The annual meeting offers many opportunities to explore career paths, hone your job search skills, and expand your professional network. Whatever the stage of your career search, there is a workshop, panel session or networking opportunity to aid you at AHA 2015.


Hone Your Skills

Kick off your AHA 2015 by attending Getting the Most Out of the Annual Meeting to get advice from veteran attendees.  Take a look at the AHA First-Time Attendee Guide for general tips on how to network, and attend Interviewing in the Job Market in the Twenty-First Century, a workshop organized annually by the AHA Professional Division, to discuss interview strategies with volunteers from the wide range of career paths open to history PhDs.

To broaden your skill set, attend the Media Training Workshop for Historians, designed to help historians develop the communication skills to connect with media.  To brush up on your digital skills, or to gain new ones, check out the AHA guide to all things digital at the annual meeting.

Meet New People

Drop by the second annual Career Fair on Sunday afternoon to talk to a variety of potential employers, including representatives from government, education, and non-profit organizations. Peruse the Guide to Receptions to identify likely places to find colleagues who share your interests or who work in various institutions.

To connect with others interested in what colleges and universities can do institutionally to support PhD students in a broad careers search, attend a pair of panels organized by the AHA Professional Division and jointly titled “From Problems to Solutions: Recruiting, Training, and Placing History PhDs in Non-Faculty Careers.” Part I focuses on issues such as career advising and career placement, and Part II focuses on cultural questions associated with pursuing broad career paths.  To find colleagues concerned with  professional issues faced by women historians, attend the Brainstorming and Mentoring Session, organized by the Committee on Women Historians.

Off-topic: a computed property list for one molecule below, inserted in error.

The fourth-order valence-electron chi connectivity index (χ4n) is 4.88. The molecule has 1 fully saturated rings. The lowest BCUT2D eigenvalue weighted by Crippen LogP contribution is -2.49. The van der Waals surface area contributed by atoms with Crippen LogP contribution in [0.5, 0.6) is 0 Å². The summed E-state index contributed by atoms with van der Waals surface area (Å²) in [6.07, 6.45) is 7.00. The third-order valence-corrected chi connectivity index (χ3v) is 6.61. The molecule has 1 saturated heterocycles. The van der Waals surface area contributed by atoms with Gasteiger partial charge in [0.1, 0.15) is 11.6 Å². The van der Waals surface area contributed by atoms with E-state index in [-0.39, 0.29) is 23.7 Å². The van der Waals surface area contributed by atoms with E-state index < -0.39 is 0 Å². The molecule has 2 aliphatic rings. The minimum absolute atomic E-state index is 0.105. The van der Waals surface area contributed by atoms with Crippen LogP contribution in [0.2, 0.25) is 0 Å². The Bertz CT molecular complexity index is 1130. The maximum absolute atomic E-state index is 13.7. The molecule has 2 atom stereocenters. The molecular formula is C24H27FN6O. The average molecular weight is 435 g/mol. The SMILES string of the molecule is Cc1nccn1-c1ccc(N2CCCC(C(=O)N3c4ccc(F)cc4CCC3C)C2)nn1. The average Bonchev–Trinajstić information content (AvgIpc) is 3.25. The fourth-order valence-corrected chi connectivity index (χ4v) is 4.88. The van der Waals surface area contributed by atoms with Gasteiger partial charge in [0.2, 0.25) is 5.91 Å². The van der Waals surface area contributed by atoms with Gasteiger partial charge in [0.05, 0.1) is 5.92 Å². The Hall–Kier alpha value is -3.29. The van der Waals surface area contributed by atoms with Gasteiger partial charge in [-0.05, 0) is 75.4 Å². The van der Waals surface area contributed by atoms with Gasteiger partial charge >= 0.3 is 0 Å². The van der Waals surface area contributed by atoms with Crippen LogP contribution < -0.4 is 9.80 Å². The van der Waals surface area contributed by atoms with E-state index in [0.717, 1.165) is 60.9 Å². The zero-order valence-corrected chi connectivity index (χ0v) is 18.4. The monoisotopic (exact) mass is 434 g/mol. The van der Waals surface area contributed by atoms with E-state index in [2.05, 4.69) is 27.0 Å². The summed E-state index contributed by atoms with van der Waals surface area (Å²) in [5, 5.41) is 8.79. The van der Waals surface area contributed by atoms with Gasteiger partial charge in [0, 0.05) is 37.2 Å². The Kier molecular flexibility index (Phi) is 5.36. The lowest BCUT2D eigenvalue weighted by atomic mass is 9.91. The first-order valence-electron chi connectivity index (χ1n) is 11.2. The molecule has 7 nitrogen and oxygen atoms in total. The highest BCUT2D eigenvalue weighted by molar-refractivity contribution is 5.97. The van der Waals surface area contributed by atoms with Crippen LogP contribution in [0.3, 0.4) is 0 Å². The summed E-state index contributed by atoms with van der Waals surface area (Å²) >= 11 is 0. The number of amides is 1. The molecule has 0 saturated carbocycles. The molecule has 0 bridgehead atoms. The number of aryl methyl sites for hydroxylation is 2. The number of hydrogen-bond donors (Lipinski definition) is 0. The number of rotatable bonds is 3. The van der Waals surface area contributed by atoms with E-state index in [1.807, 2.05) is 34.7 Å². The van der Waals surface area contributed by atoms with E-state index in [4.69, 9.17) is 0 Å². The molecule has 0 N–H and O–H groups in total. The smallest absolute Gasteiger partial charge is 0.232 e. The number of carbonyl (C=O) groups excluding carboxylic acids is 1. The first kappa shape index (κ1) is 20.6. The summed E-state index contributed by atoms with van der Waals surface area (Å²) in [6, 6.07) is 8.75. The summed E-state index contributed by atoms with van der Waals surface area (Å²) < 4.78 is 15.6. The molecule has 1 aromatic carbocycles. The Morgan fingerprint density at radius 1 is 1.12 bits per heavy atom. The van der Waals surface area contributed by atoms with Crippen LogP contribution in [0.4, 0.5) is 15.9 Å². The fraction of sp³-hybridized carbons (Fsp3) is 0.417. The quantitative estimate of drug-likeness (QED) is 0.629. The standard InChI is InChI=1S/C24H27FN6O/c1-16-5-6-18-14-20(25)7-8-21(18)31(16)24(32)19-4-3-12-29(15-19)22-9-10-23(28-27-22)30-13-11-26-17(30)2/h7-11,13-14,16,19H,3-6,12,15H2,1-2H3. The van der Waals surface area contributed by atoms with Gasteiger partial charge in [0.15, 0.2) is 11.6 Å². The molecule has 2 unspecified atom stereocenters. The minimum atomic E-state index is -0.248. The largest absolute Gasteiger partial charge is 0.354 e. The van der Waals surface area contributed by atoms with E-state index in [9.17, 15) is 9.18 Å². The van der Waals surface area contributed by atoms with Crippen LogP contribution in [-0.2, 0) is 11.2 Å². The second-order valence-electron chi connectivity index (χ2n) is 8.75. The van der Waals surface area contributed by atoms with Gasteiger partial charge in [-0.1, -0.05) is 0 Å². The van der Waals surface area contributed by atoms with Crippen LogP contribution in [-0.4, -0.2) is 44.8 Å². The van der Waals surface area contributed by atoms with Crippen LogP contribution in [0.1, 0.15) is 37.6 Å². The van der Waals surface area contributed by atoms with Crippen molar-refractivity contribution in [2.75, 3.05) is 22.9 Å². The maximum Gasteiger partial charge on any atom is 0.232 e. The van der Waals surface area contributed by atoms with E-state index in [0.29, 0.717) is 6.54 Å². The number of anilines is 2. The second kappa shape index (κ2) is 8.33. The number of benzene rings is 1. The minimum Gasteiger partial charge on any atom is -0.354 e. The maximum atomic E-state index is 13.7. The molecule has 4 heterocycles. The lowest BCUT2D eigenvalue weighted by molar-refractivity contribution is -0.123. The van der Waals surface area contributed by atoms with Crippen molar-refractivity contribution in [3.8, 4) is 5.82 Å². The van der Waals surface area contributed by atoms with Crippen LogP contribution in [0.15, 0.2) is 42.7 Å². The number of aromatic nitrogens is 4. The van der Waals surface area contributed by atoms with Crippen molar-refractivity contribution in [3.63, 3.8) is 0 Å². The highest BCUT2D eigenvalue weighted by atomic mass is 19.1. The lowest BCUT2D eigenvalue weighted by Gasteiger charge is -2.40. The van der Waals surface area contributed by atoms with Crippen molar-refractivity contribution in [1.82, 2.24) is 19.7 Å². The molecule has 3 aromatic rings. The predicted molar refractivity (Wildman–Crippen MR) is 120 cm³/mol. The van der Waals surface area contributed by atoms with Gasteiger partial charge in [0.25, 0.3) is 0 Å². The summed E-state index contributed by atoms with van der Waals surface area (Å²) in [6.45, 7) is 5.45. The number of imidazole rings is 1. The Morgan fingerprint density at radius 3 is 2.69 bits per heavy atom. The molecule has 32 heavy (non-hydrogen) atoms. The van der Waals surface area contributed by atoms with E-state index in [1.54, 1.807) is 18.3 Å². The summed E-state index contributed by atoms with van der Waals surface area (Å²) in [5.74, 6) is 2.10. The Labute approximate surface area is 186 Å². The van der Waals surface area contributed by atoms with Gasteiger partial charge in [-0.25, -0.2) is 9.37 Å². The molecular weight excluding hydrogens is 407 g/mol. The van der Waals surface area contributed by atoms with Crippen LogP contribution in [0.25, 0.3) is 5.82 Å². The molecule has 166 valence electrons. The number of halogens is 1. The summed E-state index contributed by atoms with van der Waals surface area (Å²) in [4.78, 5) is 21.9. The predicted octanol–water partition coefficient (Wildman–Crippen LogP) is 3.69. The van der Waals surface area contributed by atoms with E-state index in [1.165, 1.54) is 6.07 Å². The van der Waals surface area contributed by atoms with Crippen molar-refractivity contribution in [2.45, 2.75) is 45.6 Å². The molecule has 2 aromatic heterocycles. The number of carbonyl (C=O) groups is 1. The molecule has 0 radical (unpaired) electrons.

Explore Career Paths

There are a variety of sessions devoted to the diversity of careers held by historians.  Three panels offer the opportunity to hear from historians employed in a range of institutions, and there is a whole panel on historians in the federal government:

There are also two panels on historians writing fiction, one from inside the academy and one from outside the academy.  Finally, the presidential panel Historian-Administrators highlights another common career outcome for historians-higher education administration.

We look forward to welcoming you to the annual meeting, and we hope you’ll take the time to reflect on, discuss, and hear panels about the broad range of careers held by historians.